13. 13. FORMULATION OF RESEARCH OBJECTIVES RESEARCH OBJECTIVES REFLECT THE QUESTIONS WHOSE ANSWERS THE INVESTIGATOR WANTS TO STUDY YIELD TO CAN BE EXPRESSED EITHER IN THE FORM OF A STATEMENT OR A QUESTION SERVES AS THE STEERING WHEEL IN THE CONDUCT OF A RESEARCH PROJECT SERVES A S AGUIDE IN SPECIFYING VARIABLES TILL INTERPRETATION OF RESULTS
  14. 14. SAMPLE OBJECTIVES TO DEVELOP AN OPTIMIZED PROTOCOL TO DETECT FLAVIVIRUSES IN SERUM SAMPLES USING PCR TO DETERMINE THE EFFICACY OF ORAL ADMINISTRATION OF PROBIOTICS IN MANAGING OBESITY TO ESTABLISH THE RELATIONSHIP BETWEEN PLANT HEIGHT AND FERTILIZER CONCENTRATION IN CORN
  15. 15. IMPORTANT CHARACTERISTICS OF RESEARCH OBJECTIVES PHRASED CLEARLY, UNAMBIGUOUSLY AND SPECIFICALLY STATED IN MEASURABLE TERMS AND DO NOT INVOLVE VALUE JUDGEMENT
  16. 16. GENERAL VERSUS SPECIFIC GENERAL OBJECTIVE a generic statement which describes in broad terms what the study wishes to accomplish SPECIFIC OBJECTIVE contain indicators on how to accomplish the stated objectives and therefore, gives direction to the research process; identifies in detail and measureable terms the aims of the research study
  17. 17. EXAMPLE General Objectives: To investigate the histological effects of neem seed kernel extract on mouse testis Specific Objectives To determine/identify the changes in testes histology due to neem seed kernel extract (NSKE) exposure To determine the relationship between neem seed kernel extract (NSKE) and occurrence of abnormal sperm morphology To provide a feasible physiological basis for the anti-libido property of neem extract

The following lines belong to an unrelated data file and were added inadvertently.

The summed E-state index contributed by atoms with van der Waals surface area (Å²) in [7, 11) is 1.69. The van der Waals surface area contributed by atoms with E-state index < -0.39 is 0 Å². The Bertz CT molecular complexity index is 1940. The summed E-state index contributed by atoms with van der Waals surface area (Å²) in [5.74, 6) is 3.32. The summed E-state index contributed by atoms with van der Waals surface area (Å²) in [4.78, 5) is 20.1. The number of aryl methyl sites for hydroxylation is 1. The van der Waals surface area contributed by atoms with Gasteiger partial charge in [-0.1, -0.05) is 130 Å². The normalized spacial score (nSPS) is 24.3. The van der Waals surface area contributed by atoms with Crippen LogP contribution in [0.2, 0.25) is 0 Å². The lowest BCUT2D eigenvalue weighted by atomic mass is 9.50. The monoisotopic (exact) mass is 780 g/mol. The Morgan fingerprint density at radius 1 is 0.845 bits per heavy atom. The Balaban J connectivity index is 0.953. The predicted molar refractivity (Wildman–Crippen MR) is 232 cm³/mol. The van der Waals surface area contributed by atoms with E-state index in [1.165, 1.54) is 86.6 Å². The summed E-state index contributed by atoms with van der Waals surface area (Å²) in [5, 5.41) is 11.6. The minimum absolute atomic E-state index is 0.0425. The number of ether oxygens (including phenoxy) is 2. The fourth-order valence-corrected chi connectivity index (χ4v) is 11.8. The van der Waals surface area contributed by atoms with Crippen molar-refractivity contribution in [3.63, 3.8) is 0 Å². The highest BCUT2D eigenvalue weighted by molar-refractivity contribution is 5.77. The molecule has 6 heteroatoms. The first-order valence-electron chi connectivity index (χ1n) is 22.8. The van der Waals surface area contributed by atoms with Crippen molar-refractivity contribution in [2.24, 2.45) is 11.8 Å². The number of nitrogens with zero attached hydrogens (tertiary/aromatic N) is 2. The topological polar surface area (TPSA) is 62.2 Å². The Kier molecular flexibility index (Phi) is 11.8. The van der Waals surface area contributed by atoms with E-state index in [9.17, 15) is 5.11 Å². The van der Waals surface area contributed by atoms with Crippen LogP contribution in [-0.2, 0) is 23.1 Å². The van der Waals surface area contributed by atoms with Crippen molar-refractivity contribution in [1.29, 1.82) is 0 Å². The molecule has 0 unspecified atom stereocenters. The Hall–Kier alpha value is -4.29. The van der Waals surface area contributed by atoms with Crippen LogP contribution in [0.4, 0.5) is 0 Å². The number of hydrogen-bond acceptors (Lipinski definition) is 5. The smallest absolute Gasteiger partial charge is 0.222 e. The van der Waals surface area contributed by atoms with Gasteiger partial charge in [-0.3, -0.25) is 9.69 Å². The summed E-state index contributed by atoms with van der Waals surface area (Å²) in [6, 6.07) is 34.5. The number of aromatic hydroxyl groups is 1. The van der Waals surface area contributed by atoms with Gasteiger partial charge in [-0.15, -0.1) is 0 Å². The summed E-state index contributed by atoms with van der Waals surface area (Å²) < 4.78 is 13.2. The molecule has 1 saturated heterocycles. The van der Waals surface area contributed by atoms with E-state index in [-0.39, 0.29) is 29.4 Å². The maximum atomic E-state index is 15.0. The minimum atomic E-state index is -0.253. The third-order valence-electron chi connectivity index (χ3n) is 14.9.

18. 18. REVIEW OF RELATED LITERATURE After the research problem has been identified and the objectives formulated, a review of related literature needs to be done. Two Important Uses: • To get acquainted with the existing studies related to the research to be conducted relative to: - who have done the work on the problem area - what has been found - research design utilized - statistical analysis applied - problem met and how were they resolved • To establish a rationale or a theoretical or conceptual framework based on previous research studies done.
  19. 19. SCOPE AND LIMITATIONS Researcher must be shrewd in narrowing the scope of his study without becoming concerned with a trivial problem Assumptions, restrictions and limitation must be explicit with respect to the coverage of the study Helps focus attention on valid objectives, & helps minimize the dangers of over generalization
  20. 20. FACTORS TO CONSIDER IN DELIMITING THE PROBLEM the scope of the problem time allotted for the conduct of the study cost and funding cooperation/coordination needed from other institutions or researchers availability of research subjects availability of equipment needed ethical considerations
  21. 21. EXAMPLE Impact of continuing education for health workers The effect of continuing education activities conducted by the Department of Health (DOH) for its staff on their performance The effect of workshops/seminars conducted by the DOH for its staff on their ability to manage the different programs of the DOH in the field To determine the effect of the Master Trainor’s Course conducted by the DOH on the capabilities of the participants to plan, implement, monitor, and evaluate the training programs they conduct in the field